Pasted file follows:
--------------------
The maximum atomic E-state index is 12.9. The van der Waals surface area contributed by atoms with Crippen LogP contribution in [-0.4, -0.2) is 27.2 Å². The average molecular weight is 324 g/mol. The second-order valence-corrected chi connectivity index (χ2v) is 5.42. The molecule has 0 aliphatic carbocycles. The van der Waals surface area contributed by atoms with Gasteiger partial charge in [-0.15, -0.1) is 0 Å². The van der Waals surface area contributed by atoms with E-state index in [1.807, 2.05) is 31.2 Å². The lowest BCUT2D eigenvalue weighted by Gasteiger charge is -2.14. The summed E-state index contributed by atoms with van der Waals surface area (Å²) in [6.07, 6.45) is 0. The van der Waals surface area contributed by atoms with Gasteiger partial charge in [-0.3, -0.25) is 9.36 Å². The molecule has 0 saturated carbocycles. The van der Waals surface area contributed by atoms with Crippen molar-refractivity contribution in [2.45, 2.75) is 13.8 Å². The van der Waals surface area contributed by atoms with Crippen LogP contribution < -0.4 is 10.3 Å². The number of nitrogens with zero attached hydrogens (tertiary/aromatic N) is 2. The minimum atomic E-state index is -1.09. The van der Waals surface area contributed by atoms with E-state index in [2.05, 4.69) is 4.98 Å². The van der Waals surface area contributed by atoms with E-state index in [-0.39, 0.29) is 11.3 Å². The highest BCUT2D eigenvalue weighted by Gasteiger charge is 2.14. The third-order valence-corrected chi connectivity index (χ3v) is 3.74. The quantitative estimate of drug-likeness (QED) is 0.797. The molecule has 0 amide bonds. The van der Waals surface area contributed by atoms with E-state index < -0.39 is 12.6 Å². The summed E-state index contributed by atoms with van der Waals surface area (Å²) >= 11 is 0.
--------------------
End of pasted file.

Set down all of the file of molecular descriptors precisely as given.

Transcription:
The maximum atomic E-state index is 12.9. The van der Waals surface area contributed by atoms with Crippen LogP contribution in [-0.4, -0.2) is 27.2 Å². The average molecular weight is 324 g/mol. The second-order valence-corrected chi connectivity index (χ2v) is 5.42. The molecule has 0 aliphatic carbocycles. The van der Waals surface area contributed by atoms with Gasteiger partial charge in [-0.15, -0.1) is 0 Å². The van der Waals surface area contributed by atoms with E-state index in [1.807, 2.05) is 31.2 Å². The lowest BCUT2D eigenvalue weighted by Gasteiger charge is -2.14. The summed E-state index contributed by atoms with van der Waals surface area (Å²) in [6.07, 6.45) is 0. The van der Waals surface area contributed by atoms with Gasteiger partial charge in [-0.3, -0.25) is 9.36 Å². The molecule has 0 saturated carbocycles. The van der Waals surface area contributed by atoms with Crippen molar-refractivity contribution in [2.45, 2.75) is 13.8 Å². The van der Waals surface area contributed by atoms with Crippen LogP contribution < -0.4 is 10.3 Å². The number of nitrogens with zero attached hydrogens (tertiary/aromatic N) is 2. The minimum atomic E-state index is -1.09. The van der Waals surface area contributed by atoms with E-state index in [2.05, 4.69) is 4.98 Å². The van der Waals surface area contributed by atoms with E-state index in [-0.39, 0.29) is 11.3 Å². The highest BCUT2D eigenvalue weighted by Gasteiger charge is 2.14. The third-order valence-corrected chi connectivity index (χ3v) is 3.74. The quantitative estimate of drug-likeness (QED) is 0.797. The molecule has 0 amide bonds. The van der Waals surface area contributed by atoms with E-state index < -0.39 is 12.6 Å². The summed E-state index contributed by atoms with van der Waals surface area (Å²) >= 11 is 0.